Description:

FIELD

This invention relates to provision of an environmentally controlled, stand-alone, user-facilitated work space, and more particularly to providing an effective containment laboratory within a standardised shell with modular fitments capable of passing quality standards appropriate to the type of work carried out within.

BACKGROUND

Some types of work must be carried out within environments having unusual characteristics such as extreme freedom from particles carried in the air (“clean rooms” for silicon foundries and photolithography), or being effectively sealed from the outside world, such as for the handling of infectious organisms. One form of standard descriptor for a clean room is the US Federal Standard 209D including a specific class number representing the degree of freedom from particles of defined size ranges within a given sampled volume of air.

A bio-technical operation may require, or be required by law to use an enclosed laboratory space meeting certain requirements, such as to be able to guarantee containment of highly infectious organisms so that they are absolutely not released to the outside environment, or to maintain biological material held in a “bank” in a sterile and uncontaminated manner. The Australasian standards PC2, PC3, and PC4 refer to a capability for containing biohazards. For example, a PC3 laboratory (see “Definitions) includes a sealed room, an airlock for entry of personnel, an air inflow prefilter and baffles, a HEPA filter leading to an air exhaust fan piped to an exhaust on a rooftop, means to regulate and supervise the internal pressure at about −50 Pa with reference to the adjacent rooms in the building, and the usual laboratory furniture including Class II biosafety cabinets. Should the internal air pressure fall below a threshold alarms are raised. People using the facility have to be approved and trained, provide serum samples on a regular basis, and wear appropriate sealed clothing. (On occasion, containment laboratories are operated at a slightly raised pressure with respect to the outside air). Filters of the HEPA type are highly but not totally effective and therefore an air disinfection procedure, compatible with concurrent human exposure, may be useful on occasion such as when very infective or very dangerous organisms are present.

Example applications include quarantine facilities, operating theatres, anthrax spore (or other biological warfare) decontamination, decontamination of a person exposed to radioactive fallout, experimentation with viruses, vaccine production, and packing containers of live viruses or bacteria (such as live vaccines) on an industrial scale.

From time to time, forensic pathology requires forensic DNA procedures to be carried out in a clearly uncontaminated environment, so that any conclusions reached will stand up during legal argument. Further, such procedures may have to be carried out in a site that is remote from the usual scientific laboratory services.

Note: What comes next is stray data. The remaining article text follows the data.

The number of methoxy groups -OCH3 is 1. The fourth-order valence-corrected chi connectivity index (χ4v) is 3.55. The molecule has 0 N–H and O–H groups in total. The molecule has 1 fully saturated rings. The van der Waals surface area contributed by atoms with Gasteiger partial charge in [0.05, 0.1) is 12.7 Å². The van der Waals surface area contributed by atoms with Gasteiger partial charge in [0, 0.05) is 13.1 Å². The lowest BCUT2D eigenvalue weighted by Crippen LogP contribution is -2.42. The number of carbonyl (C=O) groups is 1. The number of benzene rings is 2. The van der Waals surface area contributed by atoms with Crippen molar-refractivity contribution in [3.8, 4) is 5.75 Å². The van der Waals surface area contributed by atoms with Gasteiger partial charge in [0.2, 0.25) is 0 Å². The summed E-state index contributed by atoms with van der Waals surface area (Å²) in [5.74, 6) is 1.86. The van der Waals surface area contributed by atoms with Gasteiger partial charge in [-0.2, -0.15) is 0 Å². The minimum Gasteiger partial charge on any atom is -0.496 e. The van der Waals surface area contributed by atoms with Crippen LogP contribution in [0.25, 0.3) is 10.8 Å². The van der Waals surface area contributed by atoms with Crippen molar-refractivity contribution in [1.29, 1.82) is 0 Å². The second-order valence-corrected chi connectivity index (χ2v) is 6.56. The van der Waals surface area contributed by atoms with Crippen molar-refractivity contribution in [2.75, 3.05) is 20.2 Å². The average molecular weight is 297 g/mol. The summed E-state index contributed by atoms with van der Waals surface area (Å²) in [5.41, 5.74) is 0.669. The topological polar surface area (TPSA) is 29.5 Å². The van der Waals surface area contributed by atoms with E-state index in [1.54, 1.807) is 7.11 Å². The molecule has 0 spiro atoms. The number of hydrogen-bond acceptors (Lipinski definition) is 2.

It has been a common practice to install containment laboratories of the PC2 or PC3 type within multi-storey buildings. The cost of on-site construction of a highly secure bio-laboratory capable of meeting or exceeding the PC3 or PC4 rating is in year 2002 about one million New Zealand dollars. This can be prohibitive for smaller organisations, for short-term activities, and for universities on tight budgets. Furthermore, should the building suffer a structurally damaging catastrophe such as fire, earthquake, or explosion, the risk that the contents of the laboratory have been spread in an invisible manner about the general area adds an unknown degree of risk to firefighting, search and rescue, demolition, repair, or occupation of surrounding areas.

Other uses of a laboratory of the type under consideration include those where the biological material itself is not dangerous, but instead extremely valuable, and examples of such biological material include germ cells (sperm and eggs) of endangered animals, of people undergoing IVF procedures, and include a bank for storage of live cells such as stem cell lines. In these cases efforts are made to keep pathogens out, and to maintain the material in a viable state (eg by uninterrupted storage under boiling nitrogen at −196 deg C.).

Many fairly standard technical aids (such as laminar flow cabinets, liquid nitrogen storage facilities, or dark rooms) for use within such a laboratory are relatively expensive when a laboratory is built individually in a “target site” somewhere around the world, but which could be provided more cheaply and more easily if such laboratories could be built in one specialised factory and then shipped to a destination. It would be an advantage if the containment laboratory was as far as possible a stand-alone unit dependent on outside energy (electricity or fuel) only.

From time to time, a self-contained laboratory should be able to undergo a rigorous disinfection procedure in order to guarantee a known status prior to carrying out certain work.

Accordingly the problem to be solved could be stated as “provision of a cheap, portable working space within an integral prefabricated building, capable of meeting specified appropriate standards”.

Known prior art comprises the infrequent construction on an ad hoc basis of laboratories within containers such as wet labs for use in oceanography or the like; however no attempt has been made to provide such constructions that are specifically designed to meet stringent standards for cleanliness, for the containment of hazardous organisms, or the like. Most working spaces to meet such standards are constructed as “buildings within buildings”.